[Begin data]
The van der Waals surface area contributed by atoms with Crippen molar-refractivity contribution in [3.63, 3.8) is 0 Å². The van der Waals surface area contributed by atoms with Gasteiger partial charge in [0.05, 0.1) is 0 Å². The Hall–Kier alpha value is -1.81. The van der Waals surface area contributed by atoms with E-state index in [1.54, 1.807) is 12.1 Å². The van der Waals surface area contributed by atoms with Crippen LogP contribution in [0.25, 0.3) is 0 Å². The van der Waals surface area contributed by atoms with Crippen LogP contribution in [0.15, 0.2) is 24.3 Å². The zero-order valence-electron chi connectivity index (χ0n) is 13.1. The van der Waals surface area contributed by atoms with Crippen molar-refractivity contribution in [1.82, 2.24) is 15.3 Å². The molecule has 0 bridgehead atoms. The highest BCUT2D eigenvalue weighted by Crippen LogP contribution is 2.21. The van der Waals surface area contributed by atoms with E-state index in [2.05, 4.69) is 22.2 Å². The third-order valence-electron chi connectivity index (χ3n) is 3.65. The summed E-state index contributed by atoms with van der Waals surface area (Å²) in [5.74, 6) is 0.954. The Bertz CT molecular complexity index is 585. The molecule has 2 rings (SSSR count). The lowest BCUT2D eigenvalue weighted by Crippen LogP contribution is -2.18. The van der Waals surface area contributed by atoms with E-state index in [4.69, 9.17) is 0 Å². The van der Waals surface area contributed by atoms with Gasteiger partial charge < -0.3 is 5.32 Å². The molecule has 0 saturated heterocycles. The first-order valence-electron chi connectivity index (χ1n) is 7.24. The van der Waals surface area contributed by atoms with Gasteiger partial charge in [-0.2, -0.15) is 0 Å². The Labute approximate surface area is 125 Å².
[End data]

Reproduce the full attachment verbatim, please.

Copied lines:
The van der Waals surface area contributed by atoms with Crippen molar-refractivity contribution in [3.63, 3.8) is 0 Å². The van der Waals surface area contributed by atoms with Gasteiger partial charge in [0.05, 0.1) is 0 Å². The Hall–Kier alpha value is -1.81. The van der Waals surface area contributed by atoms with E-state index in [1.54, 1.807) is 12.1 Å². The van der Waals surface area contributed by atoms with Crippen LogP contribution in [0.25, 0.3) is 0 Å². The van der Waals surface area contributed by atoms with Crippen LogP contribution in [0.15, 0.2) is 24.3 Å². The zero-order valence-electron chi connectivity index (χ0n) is 13.1. The van der Waals surface area contributed by atoms with Crippen molar-refractivity contribution in [1.82, 2.24) is 15.3 Å². The molecule has 0 bridgehead atoms. The highest BCUT2D eigenvalue weighted by Crippen LogP contribution is 2.21. The van der Waals surface area contributed by atoms with E-state index in [2.05, 4.69) is 22.2 Å². The third-order valence-electron chi connectivity index (χ3n) is 3.65. The summed E-state index contributed by atoms with van der Waals surface area (Å²) in [5.74, 6) is 0.954. The Bertz CT molecular complexity index is 585. The molecule has 2 rings (SSSR count). The lowest BCUT2D eigenvalue weighted by Crippen LogP contribution is -2.18. The van der Waals surface area contributed by atoms with E-state index in [4.69, 9.17) is 0 Å². The van der Waals surface area contributed by atoms with Gasteiger partial charge < -0.3 is 5.32 Å². The molecule has 0 saturated heterocycles. The first-order valence-electron chi connectivity index (χ1n) is 7.24. The van der Waals surface area contributed by atoms with Gasteiger partial charge in [-0.2, -0.15) is 0 Å². The Labute approximate surface area is 125 Å².